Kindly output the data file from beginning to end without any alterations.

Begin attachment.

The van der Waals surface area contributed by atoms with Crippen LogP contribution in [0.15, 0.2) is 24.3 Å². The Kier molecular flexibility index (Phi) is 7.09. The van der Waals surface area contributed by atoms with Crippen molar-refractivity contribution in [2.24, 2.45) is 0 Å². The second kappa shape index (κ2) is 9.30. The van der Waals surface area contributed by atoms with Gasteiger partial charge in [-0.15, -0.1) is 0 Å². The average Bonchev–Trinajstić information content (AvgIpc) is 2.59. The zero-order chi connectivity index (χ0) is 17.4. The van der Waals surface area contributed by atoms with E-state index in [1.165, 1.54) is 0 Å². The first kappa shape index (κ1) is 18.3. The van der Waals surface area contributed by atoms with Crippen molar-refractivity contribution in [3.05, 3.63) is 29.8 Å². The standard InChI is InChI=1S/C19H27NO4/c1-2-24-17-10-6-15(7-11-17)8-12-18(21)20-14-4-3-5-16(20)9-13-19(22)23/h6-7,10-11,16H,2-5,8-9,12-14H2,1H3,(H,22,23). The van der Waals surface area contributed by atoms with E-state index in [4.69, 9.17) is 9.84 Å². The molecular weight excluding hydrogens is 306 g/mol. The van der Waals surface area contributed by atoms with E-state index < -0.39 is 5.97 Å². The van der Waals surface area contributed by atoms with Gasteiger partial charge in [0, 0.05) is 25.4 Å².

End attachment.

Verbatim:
The van der Waals surface area contributed by atoms with Crippen LogP contribution in [0.15, 0.2) is 24.3 Å². The Kier molecular flexibility index (Phi) is 7.09. The van der Waals surface area contributed by atoms with Crippen molar-refractivity contribution in [2.24, 2.45) is 0 Å². The second kappa shape index (κ2) is 9.30. The van der Waals surface area contributed by atoms with Gasteiger partial charge in [-0.15, -0.1) is 0 Å². The average Bonchev–Trinajstić information content (AvgIpc) is 2.59. The zero-order chi connectivity index (χ0) is 17.4. The van der Waals surface area contributed by atoms with E-state index in [1.165, 1.54) is 0 Å². The first kappa shape index (κ1) is 18.3. The van der Waals surface area contributed by atoms with Crippen molar-refractivity contribution in [3.05, 3.63) is 29.8 Å². The standard InChI is InChI=1S/C19H27NO4/c1-2-24-17-10-6-15(7-11-17)8-12-18(21)20-14-4-3-5-16(20)9-13-19(22)23/h6-7,10-11,16H,2-5,8-9,12-14H2,1H3,(H,22,23). The van der Waals surface area contributed by atoms with E-state index in [4.69, 9.17) is 9.84 Å². The molecular weight excluding hydrogens is 306 g/mol. The van der Waals surface area contributed by atoms with E-state index < -0.39 is 5.97 Å². The van der Waals surface area contributed by atoms with Gasteiger partial charge in [0, 0.05) is 25.4 Å².